“Put her over there! We’ve got to save ’em!” cried Ned to Bob. “Put her over!”

“Wait a minute!” came from Jerry. “If you steer over there we’ll be caught in the current too! Let me take the wheel, Bob. Ned you look after the engine! Bob you go to the stern and stand ready to toss ’em a line. I only hope they’ll know enough to keep hold of it or tie it to their boat.”

Having issued his orders, Jerry hurried to the[75] wheel, while the others took the positions designated. Jerry at once threw the engine to full speed ahead, and the Dartaway shot forward.

“You’re not going to leave ’em, are you?” called Ned.

“I guess not!” said Jerry. “I’ve got to back down to ’em, and stand ready to start ahead suddenly!”

“Save us!” the girls in the boat cried.

One of them had lost an oar, and the other was too frightened to do anything, even had she the strength to stem the flow of water. Nearer and nearer to the dam drifted the boat.

“Sit still! We’ll save you!” cried Jerry.

By this time the motor boat was some distance above the small craft. Jerry sent it toward the left shore in a long curve. This placed the Dartaway just above the rowboat. Then he reversed the engine, and the motor boat began to back down the stream.

“Stand ready to heave the line!” called Jerry to Bob. “Now girls!” he went on, “you catch the rope when he throws it! Wind it around an oar lock, and hold on to it!”

Bob sent the coils spinning through the air. They straightened out and several twists fell over the bow of the small drifting boat.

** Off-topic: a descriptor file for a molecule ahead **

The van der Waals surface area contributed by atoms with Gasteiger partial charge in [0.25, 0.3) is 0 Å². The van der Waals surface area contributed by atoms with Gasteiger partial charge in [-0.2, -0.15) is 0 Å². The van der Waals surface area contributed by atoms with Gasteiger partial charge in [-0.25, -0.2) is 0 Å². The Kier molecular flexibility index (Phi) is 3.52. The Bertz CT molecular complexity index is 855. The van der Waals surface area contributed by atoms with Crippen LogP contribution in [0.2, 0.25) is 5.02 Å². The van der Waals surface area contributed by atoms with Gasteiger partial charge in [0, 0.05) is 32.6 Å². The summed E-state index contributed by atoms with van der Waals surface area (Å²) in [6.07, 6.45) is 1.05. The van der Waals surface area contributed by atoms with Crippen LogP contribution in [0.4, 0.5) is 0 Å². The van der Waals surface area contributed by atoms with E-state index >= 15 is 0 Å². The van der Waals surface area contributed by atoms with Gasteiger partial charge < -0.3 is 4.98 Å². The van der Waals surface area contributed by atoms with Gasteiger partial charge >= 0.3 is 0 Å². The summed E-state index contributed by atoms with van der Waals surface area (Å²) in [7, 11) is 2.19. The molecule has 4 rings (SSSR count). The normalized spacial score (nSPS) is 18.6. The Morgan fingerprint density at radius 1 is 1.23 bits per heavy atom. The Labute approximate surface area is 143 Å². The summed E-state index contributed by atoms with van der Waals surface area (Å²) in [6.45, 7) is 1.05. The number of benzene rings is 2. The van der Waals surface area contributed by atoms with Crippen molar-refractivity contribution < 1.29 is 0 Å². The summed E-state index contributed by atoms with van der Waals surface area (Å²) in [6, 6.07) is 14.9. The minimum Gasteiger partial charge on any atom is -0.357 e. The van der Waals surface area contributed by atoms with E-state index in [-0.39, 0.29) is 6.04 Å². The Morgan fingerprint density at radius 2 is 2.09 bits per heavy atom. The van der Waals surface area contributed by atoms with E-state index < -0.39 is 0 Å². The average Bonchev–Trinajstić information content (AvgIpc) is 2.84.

“Catch hold!” cried Jerry.

The girl forward obeyed. Quickly she wound the coils about one of the oar locks, and held the loose end tightly.

“Hold on!” sung out Jerry.

With a quick motion he set the clutch for the first speed forward. The water at the stern of the Dartaway was churned into foam.

“We’re drifting back!” cried Bob from the stern. “We’ll go over the dam!”

“Here’s for full speed ahead!” cried Jerry as he threw the lever over to the last notch, and swung the gasolene and spark handles well forward.

The foam at the stern became thicker and whiter. The Dartaway trembled from bow to rudder. The rope creaked with the strain.

“Hurrah! We’re gaining!” cried Ned. “We’re moving!”

The powerful motor boat had triumphed over the current and was pulling the occupants in the small craft out of danger.



Slowly but surely the rowboat was pulled away from the dangerous brink of the falls. The two girls, who were pale with fear, regained their courage, and ventured to get up from the bottom of the craft, where they were crouched, to peer over the side.

A few minutes later the Dartaway was steaming ahead at full speed, pulling the tiny craft after it. Seeing there was no more danger Jerry slackened the engine and steered over toward shore.

Just then a white-faced woman ran from a cottage toward the river.

“Oh!” she exclaimed. “Are my little girls drowned?”

“Not exactly,” replied Jerry with a smile, as he pointed to the two children in the boat.

“But we near was, mommer!” cried the smaller of the two. “Gertrude and I went out in the boat, and lost an oar, and we drifted toward the[78] falls. The boys come along and pulled us back or we’d got all wet.”

“I guess you’d have gotten a little more than wet,” observed Ned.

“Oh how terrible!” exclaimed the woman. “If you ever go out in a boat alone again I’ll make your father move away from this horrible river.”